Texas finds itself in the peculiar position of needing just the right storms this summer. Perhaps a light tropical depression that would bring rain to the parched parts of the state, but not bring damage to the coast. So it’s with a keen eye that the state looks to the updated summer hurricane forecast out this morning.
The National Oceanic and Atmospheric Administration’s Climate Prediction Center says we may have a “busy second half” of the summer for hurricanes in the Atlantic Basin. “The updated outlook still indicates a 50 percent chance of a near-normal season,” the agency writes on its site today. But there’s a 35 percent chance of an above-normal season.
The agency predicts anywhere from five to eight hurricanes this season (including the ones we’ve already seen, Chris and Ernesto), and anywhere from twelve to seventeen named storms (with winds that reach 39 mph or higher). Of those hurricanes, two or three of them could be “major,” NOAA says, which means category three or higher, with winds of at least 111 mph (Chris and Ernesto were both category one).
So why did NOAA increase the odds of major storms from their initial outlook in May?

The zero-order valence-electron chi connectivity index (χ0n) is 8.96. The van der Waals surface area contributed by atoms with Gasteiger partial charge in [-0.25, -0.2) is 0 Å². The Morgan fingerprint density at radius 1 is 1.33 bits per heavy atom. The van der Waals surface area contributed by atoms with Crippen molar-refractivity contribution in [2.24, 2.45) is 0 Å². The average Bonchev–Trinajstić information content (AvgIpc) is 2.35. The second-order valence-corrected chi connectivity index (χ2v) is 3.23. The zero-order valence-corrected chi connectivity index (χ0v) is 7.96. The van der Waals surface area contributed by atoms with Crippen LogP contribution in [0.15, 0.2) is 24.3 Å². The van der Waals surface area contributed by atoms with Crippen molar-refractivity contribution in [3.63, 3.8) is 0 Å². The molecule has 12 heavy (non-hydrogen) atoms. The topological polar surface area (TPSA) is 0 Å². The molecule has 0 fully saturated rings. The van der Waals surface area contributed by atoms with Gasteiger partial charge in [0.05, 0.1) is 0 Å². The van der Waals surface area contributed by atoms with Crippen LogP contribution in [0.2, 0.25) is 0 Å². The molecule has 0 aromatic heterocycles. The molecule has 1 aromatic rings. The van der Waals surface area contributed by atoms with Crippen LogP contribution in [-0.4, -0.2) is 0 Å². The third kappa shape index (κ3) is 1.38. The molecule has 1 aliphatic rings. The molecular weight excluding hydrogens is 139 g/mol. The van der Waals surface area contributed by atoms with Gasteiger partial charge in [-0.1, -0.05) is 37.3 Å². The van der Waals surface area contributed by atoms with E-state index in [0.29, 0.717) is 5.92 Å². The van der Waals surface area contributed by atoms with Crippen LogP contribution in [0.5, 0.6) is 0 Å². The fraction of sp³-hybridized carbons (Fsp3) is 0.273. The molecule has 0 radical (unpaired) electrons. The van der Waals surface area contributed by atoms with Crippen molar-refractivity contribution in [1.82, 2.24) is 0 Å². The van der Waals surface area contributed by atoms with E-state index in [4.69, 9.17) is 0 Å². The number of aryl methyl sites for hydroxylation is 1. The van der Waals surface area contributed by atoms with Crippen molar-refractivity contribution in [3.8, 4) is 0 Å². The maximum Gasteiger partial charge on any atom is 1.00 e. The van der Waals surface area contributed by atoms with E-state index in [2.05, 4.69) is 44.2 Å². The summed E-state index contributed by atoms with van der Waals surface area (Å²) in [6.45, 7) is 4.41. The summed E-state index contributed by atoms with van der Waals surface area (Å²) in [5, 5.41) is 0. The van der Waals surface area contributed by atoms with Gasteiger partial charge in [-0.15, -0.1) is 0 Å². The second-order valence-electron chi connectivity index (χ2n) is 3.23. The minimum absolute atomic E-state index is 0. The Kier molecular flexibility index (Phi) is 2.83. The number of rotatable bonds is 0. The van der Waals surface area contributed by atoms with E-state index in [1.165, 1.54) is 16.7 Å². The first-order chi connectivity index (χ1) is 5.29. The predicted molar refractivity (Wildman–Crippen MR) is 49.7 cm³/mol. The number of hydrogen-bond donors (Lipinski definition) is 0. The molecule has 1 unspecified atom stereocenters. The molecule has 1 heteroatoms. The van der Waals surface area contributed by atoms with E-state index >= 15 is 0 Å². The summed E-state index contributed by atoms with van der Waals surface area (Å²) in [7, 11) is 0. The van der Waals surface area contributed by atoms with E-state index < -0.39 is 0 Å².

“We are increasing the likelihood of an above-normal season because storm-conducive wind patterns and warmer-than-normal sea surface temperatures are now in place in the Atlantic,” Gerry Bell, Ph.D., lead seasonal hurricane forecaster at the Climate Prediction Center, says on the website. “These conditions are linked to the ongoing high activity era for Atlantic hurricanes that began in 1995. Also, strong early-season activity is generally indicative of a more active season.”
The numbers are higher from the initial outlook in May, which called for 9-15 named storms, 4-8 hurricanes and 1-3 major hurricanes. Based on a 30-year average, a normal Atlantic hurricane season produces 12 named storms, six hurricanes, and three major hurricanes.
And with the increased chance of storms comes the potential for drought relief for Texas. Victor Murphy of the National Weather Service told us last month that “a tropical cyclone or at the very least a tropical disturbance” would be “the only shot for significant widespread improvement until the fall.” The downside, Murphy said, is that there is often no way to confirm that a storm is headed toward Texas until, at most, a week out from its landing.
But there’s the obvious danger as well. “Hurricanes often bring dangerous inland flooding as we saw a year ago in the Northeast with Hurricane Irene and Tropical Storm Lee. Even people who live hundreds of miles from the coast need to remain vigilant through the remainder of the season,” Laura Furgione, acting director of NOAA’s National Weather Service, says in the report.
The new report also has a silver lining. As predicted, the El Nino weather pattern, which generally results in cooler, wetter conditions for Texas, is likely returning this fall, as soon as this month. Depending how early it arrives, it could also help suppress storm development, but forecasters aren’t counting on it.
To learn more about how you can prepare for a hurricane, you can visit www.ready.gov